Women were more likely to want surgery when they were told they had a type of breast cancer than when the diagnosis was a breast lesion or a group of abnormal cells — even though all three scenarios described the same disease. The findings, reported Monday in the journal JAMA Internal Medicine, offer a new way to gauge the power of the word "cancer."
The words doctors use to tell a woman she has ductal carcinoma in situ can make a big difference in the treatment she chooses. Ductal carcinoma in situ, or DCIS, can be an early form of breast cancer. But in many cases, the tumor never grows beyond the milk duct where it was found. If it does invade the surrounding breast tissue, it can take as long as 40 years to do so.
All that uncertainty has led doctors to describe DCIS in a variety of ways. Sometimes they tell women that it's a stage 0 cancer, or that it's a noninvasive tumor. "Carcinoma" itself is synonymous with cancer. Just a few weeks ago, an expert panel convened by the National Cancer Institute recommended that the name for DCIS be changed to something that sounds less threatening. As they explained in an editorial published in the Journal of the American Medical Assn.:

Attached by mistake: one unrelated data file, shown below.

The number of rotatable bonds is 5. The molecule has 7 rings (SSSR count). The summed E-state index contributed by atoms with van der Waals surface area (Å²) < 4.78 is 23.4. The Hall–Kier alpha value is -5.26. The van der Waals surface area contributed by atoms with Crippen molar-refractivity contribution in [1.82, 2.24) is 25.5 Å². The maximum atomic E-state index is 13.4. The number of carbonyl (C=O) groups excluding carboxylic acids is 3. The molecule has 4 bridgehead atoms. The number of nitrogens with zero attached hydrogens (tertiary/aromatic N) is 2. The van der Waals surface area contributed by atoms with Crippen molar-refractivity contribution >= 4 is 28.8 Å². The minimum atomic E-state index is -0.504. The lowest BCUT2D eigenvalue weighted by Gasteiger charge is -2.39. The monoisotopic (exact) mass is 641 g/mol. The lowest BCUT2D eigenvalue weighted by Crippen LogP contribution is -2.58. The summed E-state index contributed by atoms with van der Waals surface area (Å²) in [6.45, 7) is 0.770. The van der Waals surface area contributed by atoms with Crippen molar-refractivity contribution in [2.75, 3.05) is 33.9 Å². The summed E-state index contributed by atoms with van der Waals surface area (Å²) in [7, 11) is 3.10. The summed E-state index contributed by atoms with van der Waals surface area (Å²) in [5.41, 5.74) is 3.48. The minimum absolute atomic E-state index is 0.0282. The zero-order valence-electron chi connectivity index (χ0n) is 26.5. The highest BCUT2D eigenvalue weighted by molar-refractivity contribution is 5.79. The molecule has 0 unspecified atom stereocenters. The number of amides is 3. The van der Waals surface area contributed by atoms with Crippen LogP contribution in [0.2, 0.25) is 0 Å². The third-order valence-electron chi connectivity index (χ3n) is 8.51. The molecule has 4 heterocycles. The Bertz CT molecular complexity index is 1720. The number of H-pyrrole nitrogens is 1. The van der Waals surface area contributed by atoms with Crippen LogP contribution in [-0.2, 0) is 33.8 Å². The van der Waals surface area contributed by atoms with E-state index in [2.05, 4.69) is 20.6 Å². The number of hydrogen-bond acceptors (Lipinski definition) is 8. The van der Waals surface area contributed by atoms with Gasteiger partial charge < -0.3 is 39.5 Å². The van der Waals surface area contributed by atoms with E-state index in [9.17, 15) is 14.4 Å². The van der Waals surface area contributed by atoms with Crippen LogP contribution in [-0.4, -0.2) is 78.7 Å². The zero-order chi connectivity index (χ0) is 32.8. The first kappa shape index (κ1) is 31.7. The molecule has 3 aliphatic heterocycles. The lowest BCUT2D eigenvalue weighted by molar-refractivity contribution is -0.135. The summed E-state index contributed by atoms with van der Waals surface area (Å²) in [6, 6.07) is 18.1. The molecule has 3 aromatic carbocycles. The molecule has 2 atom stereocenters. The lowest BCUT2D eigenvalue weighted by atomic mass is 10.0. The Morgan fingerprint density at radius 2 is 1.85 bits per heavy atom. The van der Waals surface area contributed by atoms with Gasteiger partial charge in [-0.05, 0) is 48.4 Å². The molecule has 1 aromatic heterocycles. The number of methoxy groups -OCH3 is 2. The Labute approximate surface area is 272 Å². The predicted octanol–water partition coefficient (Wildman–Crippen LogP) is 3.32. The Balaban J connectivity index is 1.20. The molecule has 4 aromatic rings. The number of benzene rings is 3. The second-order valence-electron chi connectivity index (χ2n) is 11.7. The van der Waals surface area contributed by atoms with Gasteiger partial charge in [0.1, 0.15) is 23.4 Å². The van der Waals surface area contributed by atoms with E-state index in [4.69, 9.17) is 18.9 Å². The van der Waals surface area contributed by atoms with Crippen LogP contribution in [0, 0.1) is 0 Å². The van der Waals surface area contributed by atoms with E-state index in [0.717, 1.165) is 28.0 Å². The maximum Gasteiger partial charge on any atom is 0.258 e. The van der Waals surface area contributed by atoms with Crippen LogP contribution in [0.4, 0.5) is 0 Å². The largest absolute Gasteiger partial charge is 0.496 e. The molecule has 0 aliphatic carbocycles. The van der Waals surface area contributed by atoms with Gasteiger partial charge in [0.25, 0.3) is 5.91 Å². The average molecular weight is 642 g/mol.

"The word 'cancer' often invokes the specter of an inexorably lethal process; however, cancers are heterogeneous and can follow multiple paths, not all of which progress to metastases and death, and include indolent disease that causes no harm during the patient's lifetime."
For the new study, researchers from UC San Francisco, Massachusetts General Hospital and Duke University Medical Center recruited 394 women who were in fine health and asked them to imagine they were diagnosed with DCIS. The diagnosis was presented three ways: as "noninvasive breast cancer," a "breast lesion" or "abnormal cells."
In all three cases, the treatment options and outcomes were the same. Yet there were clear differences in the way women reacted:
When the diagnosis was "noninvasive cancer," 47% of women said they would want a lumpectomy or mastectomy. (The other 53% chose medication or active surveillance.)
When the diagnosis was "breast lesion," 34% chose a surgical option.
When the diagnosis was "abnormal cells," 31% chose a surgical option.
"Our survey specifically reminded the participants that risks and benefits were the same among all 3 scenarios; however, excluding the word cancer in the diagnosis shifted many participants to choose a less-invasive option," the researchers reported. They took it as a sign that many of these women really didn't want to have surgery but were scared into picking it when they heard the word "cancer."